THE Australian sheep industry would not exist without live export, according to livestock exporter Wellard.
At the recent LambEx conference, Wellard's Singaporean-based owner Mauro Balzarini discussed how exporters see the live export industry and the challenges they face.
Wellard is Australia's largest livestock exporter and Mr Balzarini said live trade provided important marketplace competition across the WA sheep industry.
He said live export had undergone many changes over the years and exporting prime product today had a very different value from the export of heavy wethers, which is what the Australian live export industry used to be built on.
Mr Balzarini said the price increase had provided the industry with a number of challenges in importing countries, but with the challenges came opportunities.
"We have to convince the customer of the value and sometimes it's hard to tell our customers that it's going to be $150 a head," Mr Balzarini said.
"Our work has been convincing them that there is value in what they are buying.
"We know the value is there, Australia probably produces the best lamb in the world.
"The problem is that it's the live export sector's job to make sure this high quality lamb looks high quality when the sheep are delivered to the customers in the Middle East.
"That is the challenge nowadays."
Mr Balzarini said the process begun in Australia with the implementation of the correct live export protocol, extended to proper voyage preparation in the feedlots and included the actual maritime transport process so the sheep arrived in the best possible condition at their destination.
But just as the Australian sheep industry has undergone a transformation, so too has the live export sector, with a greater focus on younger sheep.
And just as lambs now play an increasingly important role in the make up of the live export trade, the live export industry is playing an increasing role providing marketplace competition for young sheep produced by Australia's sheep farmers.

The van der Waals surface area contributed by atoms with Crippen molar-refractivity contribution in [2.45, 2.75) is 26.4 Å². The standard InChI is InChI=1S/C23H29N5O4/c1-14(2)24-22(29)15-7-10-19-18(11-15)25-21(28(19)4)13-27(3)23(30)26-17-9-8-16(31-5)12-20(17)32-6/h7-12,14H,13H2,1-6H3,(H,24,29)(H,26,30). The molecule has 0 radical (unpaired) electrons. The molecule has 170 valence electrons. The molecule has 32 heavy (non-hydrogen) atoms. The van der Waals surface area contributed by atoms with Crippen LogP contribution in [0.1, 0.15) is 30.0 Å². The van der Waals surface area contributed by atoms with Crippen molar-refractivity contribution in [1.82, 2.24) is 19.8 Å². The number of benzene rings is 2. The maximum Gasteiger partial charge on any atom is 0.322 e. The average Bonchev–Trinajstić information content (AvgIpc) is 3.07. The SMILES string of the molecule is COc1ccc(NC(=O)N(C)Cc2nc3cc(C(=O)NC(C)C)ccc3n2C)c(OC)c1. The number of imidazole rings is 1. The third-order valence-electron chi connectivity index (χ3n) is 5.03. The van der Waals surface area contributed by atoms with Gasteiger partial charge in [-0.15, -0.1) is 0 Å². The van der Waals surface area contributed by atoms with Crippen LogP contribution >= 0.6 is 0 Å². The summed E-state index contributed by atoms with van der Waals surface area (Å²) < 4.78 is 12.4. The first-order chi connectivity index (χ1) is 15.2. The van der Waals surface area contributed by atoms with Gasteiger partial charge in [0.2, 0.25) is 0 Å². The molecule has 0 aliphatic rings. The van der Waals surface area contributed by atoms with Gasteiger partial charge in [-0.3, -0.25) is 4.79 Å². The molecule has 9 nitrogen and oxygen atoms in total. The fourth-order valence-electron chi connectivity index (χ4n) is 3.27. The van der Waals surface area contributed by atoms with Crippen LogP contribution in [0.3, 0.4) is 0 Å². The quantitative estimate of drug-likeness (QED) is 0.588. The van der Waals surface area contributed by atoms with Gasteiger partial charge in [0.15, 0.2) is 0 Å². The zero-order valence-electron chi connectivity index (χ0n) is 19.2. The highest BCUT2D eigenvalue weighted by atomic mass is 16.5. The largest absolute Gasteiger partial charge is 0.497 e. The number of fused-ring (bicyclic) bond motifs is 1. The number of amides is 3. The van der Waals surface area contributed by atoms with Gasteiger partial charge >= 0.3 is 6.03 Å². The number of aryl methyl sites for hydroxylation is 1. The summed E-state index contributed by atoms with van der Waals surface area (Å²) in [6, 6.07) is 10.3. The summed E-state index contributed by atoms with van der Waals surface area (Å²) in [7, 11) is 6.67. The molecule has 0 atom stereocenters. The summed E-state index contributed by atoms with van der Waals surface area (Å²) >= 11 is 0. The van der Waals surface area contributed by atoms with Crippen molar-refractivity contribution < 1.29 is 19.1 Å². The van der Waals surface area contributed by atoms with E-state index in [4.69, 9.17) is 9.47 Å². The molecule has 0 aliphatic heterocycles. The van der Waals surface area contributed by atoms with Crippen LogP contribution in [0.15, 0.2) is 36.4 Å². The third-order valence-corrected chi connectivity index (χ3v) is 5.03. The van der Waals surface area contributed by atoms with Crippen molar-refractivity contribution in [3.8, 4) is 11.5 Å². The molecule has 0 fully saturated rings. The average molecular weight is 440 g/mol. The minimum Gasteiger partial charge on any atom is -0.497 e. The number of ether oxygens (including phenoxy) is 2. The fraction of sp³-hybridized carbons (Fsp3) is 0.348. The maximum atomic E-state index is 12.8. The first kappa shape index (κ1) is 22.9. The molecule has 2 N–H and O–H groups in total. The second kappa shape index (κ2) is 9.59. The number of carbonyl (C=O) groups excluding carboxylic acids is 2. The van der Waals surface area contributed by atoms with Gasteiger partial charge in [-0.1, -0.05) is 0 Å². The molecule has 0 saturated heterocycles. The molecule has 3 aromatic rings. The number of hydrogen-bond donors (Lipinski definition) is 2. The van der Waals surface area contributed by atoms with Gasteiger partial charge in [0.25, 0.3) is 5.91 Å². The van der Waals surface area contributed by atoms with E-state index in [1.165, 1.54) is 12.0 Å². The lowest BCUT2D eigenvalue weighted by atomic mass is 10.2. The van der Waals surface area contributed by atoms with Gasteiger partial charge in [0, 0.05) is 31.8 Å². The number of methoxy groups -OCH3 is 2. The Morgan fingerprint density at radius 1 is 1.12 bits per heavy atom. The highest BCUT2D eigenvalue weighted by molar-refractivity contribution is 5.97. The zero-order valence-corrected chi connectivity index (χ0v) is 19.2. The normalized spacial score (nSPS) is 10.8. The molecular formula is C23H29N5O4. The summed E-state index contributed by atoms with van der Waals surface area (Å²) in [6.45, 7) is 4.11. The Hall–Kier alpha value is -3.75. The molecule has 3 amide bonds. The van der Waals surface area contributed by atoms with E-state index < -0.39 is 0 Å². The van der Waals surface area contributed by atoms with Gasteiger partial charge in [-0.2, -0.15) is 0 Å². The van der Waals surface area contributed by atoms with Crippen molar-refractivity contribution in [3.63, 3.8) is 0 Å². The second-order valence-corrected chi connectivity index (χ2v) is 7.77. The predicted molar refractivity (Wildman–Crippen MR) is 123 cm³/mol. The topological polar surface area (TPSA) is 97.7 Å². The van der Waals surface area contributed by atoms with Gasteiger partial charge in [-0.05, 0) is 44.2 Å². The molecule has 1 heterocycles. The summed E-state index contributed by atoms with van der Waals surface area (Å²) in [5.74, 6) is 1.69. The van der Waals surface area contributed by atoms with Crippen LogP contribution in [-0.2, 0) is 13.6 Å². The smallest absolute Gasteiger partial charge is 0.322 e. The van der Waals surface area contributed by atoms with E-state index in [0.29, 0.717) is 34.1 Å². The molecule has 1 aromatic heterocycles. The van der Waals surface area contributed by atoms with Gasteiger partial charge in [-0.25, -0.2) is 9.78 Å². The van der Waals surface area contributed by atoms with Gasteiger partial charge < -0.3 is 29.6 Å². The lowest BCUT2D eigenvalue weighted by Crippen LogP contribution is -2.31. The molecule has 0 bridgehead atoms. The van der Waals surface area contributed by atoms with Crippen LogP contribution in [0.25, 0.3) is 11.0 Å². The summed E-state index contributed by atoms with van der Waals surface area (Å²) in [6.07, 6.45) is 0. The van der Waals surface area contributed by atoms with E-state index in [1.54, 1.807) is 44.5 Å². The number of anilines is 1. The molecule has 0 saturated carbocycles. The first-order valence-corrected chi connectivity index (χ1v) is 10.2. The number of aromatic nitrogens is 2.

But the changes haven't been confined to the type of sheep that now make up the trade.
Mr Balzarini said the industry once relied on older, converted vessels with simple livestock services but now focused on the use of new modern vessels.
Wellard's built new ships on the basis that they could design the vessel around the need of the animal, focussing on superior feed, water and ventilation systems, designed to specifically improve on-board animal welfare.
"Nowadays people look at the container as much as they look at the product," Mr Balzarini said.
He said another step taken to improve the supply chain was opening feedlots in the receiving countries such as Oman.
"This allows us to take another step for the control of the product and also allows us to keep a very close relationship with the marketplace," Mr Balzarini said.
"Rather than just listening to people, we have people on the ground there that understand the need of the market, which can serve the market better."
Mr Balzarini said it was important that Australian sheep producers also understood their end markets, which buy and consume their product.
"The shift to lighter, younger export sheep has been supply rather than demand driven, which presents potential market risks," he said.
"Typically, sheep in the Middle East are purchased by local importers on a dollar per head basis but then sold into the domestic sheep meat market on a per kilogram basis.
"That puts pressure on the price if the animal doesn't carry the weight."